I deviated from my usual reads of mystery novels by reading The Joy Luck Club by Amy Tan.
I found this 1989 paperback printing in a book sale and thought, “Why the hell not? I’ve seen positive reviews and praises of it; why shouldn’t I read it to find out why the fuss over it?”
I was hooked just after the introductory essay.
After reading it for almost a week, I discovered that Joy Luck is a collection of short stories told by four Chinese mothers and their four Chinese-American daughters about their lives in China and America–a combination of past recollections and experiences, as well as present encounters and events. It is the classic mother-daughter story similar to that in the movie, Divine Secrets of the Ya-Ya Sisterhood. Each sub-chapter (which can stand on its own) is a story about a person (either the mother or the daughter), which then comprises a chapter on the specific generation.
Since each sub-chapter is a different story, it can be a fast read; it only took me almost a week to finish it because after a sub-chapter, I didn’t feel the impulse to go on reading due to the fact that each sub-chapter is a different story that can stand on its own. You could choose to postpone reading since you won’t get lost when you continue from your last stop. That would be the trouble with this kind of book, although not for most bibliophiles who could easily finish it in a jiffy. It wasn’t boring, it certainly was engrossing, but it can be easy to put it down after a couple of sub-chapters–unless you’re enormously fascinated by it.
Although I wasn’t able to read his book rather, properly, words from the different recollections still linger on my mind:
“I have a wish,” I said in a whisper, and still she did not hear me. So I walked closer yet, until I could see the face of the Moon Lady: shrunken cheeks, a broad oily nose, large glaring teeth, and red-stained eyes. A face so tired that she wearily pulled off her hair, her long gown fell from her shoulders. And as the secret wish fell from my lips, the Moon Lady looked at me and became a man.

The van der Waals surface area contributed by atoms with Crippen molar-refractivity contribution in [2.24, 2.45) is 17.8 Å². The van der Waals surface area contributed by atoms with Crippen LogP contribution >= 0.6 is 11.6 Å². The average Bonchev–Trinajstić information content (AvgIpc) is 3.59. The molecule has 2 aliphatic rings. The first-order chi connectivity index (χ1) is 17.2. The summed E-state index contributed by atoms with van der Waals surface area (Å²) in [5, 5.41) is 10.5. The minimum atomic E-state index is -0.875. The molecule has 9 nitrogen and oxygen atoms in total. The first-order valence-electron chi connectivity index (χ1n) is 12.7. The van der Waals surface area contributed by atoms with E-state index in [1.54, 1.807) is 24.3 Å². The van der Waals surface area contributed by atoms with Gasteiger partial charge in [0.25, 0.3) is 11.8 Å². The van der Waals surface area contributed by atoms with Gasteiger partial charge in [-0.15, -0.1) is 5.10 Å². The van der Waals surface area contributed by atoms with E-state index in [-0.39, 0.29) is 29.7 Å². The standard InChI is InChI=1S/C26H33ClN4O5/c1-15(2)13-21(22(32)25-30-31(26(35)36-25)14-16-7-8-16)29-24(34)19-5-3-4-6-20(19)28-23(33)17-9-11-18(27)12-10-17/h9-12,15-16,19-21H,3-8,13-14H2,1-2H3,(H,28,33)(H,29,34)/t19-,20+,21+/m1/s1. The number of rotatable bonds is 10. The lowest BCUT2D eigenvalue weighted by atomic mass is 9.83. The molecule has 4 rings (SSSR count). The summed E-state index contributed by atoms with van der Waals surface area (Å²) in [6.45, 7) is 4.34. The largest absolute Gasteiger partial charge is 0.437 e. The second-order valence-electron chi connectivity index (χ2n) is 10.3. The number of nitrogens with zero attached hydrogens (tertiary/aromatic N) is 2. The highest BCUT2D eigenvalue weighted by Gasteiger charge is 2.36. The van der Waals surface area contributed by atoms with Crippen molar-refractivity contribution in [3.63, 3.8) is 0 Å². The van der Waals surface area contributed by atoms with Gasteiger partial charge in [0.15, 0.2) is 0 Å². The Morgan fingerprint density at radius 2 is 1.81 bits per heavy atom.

—Ying-Ying St. Clair, The Joy Luck Club (paperback), June 1992, page 83
For unlike my mother, I did not believe I could be anything I wanted to be. I could only be me.
…why she had hoped for something so large that failure was inevitable.
—Jing-Mei Woo, The Joy Luck Club (paperback), June 1992, page 154
At first, I thought I would encounter some difficulty since I am not used to remembering Chinese names; however, as my reading advanced, I found it rather easy to remember the characters. Among the mothers, I was fond of An-Mei Hsu and Ying-Ying St. Clair. As for the daughters, I saw part of myself in the main protagonist, Jing-Mei Woo.
As I read about the tales of each person, I was revolted at the behavior of the mothers when it came to their children. They wanted their daughters to be geniuses, child-prodigies; so they could be proud of them and foolishly show them off. I just hate parents like those, passing on their unfulfilled desires to their children. Perhaps their (the mothers) frustration of a proud life was feeding them that they wanted their children not to experience the unsuccessful life that they had. Still, I found it extremely stupid to think in this old-fashioned way, not accepting the new world and new schools of thought.
This is a feel-good novel, the sum of 16 novelletes, which endear and amuse the reader to Chinese custom, tales, and tradition. It certainly was wonderful to have had the joy and the luck, to read The Joy Luck Club.